The Threat Intelligence team of Malwarebytes discovered a new Remote Access Trojan called ‘Woody Rat’ that targets Russian entities by using lures in archive file format and Office documents leveraging the Follina vulnerability.
Malwarbytes researchers stated that the threat actors aim to target a Russian aerospace and defense entity called ‘OAK’.
Remote Access Trojan – Woody Rat
According to the researchers, Woody Rat has been distributed using two different formats namely, archive files and Office documents using the Follina vulnerability.
The Follina vulnerability allows an attacker to execute arbitrary code using a malicious Word document. This vulnerability leverages the built-in MS URL handlers to trigger msdt.exe, this process can then be used to execute PowerShell commands.
In this case, the threat actor is using a Microsoft Office document that has weaponized with the Follina (CVE-2022-30190) vulnerability to drop Woody Rat.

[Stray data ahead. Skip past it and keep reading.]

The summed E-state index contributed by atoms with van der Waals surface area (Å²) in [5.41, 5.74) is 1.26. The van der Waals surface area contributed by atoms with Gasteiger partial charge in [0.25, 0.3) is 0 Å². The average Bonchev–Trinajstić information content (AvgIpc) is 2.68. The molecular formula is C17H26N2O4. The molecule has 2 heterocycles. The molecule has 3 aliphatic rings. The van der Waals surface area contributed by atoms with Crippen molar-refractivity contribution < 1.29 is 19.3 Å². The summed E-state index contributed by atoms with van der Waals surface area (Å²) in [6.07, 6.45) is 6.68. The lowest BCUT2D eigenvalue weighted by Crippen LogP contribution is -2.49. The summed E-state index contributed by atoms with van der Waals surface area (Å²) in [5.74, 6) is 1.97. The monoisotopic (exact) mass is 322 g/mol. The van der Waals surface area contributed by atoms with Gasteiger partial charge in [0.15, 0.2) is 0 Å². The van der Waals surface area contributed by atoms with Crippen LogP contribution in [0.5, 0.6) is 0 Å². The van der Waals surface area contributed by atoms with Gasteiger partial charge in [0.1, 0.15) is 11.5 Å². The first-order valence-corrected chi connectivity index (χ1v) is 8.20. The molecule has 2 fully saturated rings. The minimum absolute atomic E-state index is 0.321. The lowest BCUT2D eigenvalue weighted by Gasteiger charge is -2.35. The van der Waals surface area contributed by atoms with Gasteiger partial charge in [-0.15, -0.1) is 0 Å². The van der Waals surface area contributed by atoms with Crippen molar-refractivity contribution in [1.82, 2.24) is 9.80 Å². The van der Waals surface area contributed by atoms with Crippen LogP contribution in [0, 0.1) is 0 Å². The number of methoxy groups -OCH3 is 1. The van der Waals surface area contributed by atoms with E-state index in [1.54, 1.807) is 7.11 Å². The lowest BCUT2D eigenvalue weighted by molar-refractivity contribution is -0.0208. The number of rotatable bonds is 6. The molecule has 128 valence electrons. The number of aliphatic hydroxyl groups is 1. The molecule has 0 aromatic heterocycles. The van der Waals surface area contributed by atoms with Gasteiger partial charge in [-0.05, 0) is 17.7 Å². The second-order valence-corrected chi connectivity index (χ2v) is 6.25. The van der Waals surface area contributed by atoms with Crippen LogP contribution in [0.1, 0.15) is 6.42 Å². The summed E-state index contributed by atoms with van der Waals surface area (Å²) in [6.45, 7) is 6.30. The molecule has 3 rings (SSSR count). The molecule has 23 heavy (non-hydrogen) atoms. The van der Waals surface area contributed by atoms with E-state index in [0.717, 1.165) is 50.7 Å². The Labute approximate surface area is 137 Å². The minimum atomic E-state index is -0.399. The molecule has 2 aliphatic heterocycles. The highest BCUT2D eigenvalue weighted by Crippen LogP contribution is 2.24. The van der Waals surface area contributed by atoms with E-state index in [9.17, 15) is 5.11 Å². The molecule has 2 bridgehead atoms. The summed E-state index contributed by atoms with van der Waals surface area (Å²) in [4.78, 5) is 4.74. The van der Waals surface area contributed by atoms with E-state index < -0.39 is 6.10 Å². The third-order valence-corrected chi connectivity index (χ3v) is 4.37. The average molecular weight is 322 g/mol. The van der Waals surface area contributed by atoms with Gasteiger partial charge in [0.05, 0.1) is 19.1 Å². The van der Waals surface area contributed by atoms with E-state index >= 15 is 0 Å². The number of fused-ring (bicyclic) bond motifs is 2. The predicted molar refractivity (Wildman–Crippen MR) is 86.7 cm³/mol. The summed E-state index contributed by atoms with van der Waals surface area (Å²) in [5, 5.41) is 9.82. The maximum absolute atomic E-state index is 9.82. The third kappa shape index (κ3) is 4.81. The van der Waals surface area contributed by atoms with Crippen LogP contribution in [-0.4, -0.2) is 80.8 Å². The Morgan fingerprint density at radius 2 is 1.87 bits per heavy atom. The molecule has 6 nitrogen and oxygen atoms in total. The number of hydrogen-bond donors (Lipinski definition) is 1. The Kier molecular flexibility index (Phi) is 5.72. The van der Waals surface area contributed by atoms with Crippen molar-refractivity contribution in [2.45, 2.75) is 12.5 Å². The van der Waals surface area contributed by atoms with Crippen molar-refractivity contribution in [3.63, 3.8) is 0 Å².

The initial versions of this Rat were archived into a zip file pretending to be a document specific to a Russian group. But after the arrival of Follina vulnerability, threat actors switched to it to distribute the payload.
In the Archive files method, Woody Rat is packaged into an archive file and sent to victims. It is believed that these archive files have been distributed using spear phishing emails. For instance: anketa_brozhik.doc.zip: Contains Woody Rat with the same name: Anketa_Brozhik.doc.exe.
Therefore the distribution methods gather system information, list folders and running processes, execute the commands and files received from the command-and-control (C2) server, downloading, upload, and delete files on infected machines, and take screenshots.
Experts say this Rat can execute .NET code and PowerShell commands and scripts received from its C2 server using two DLLs named WoodySharpExecutor and WoodyPowerSession.
“Historically, Chinese APTs such as Tonto team as well as North Korea with Konni have targeted Russia. However, based on what we were able to collect, there weren’t any solid indicators to attribute this campaign to a specific threat actor”, say the researchers.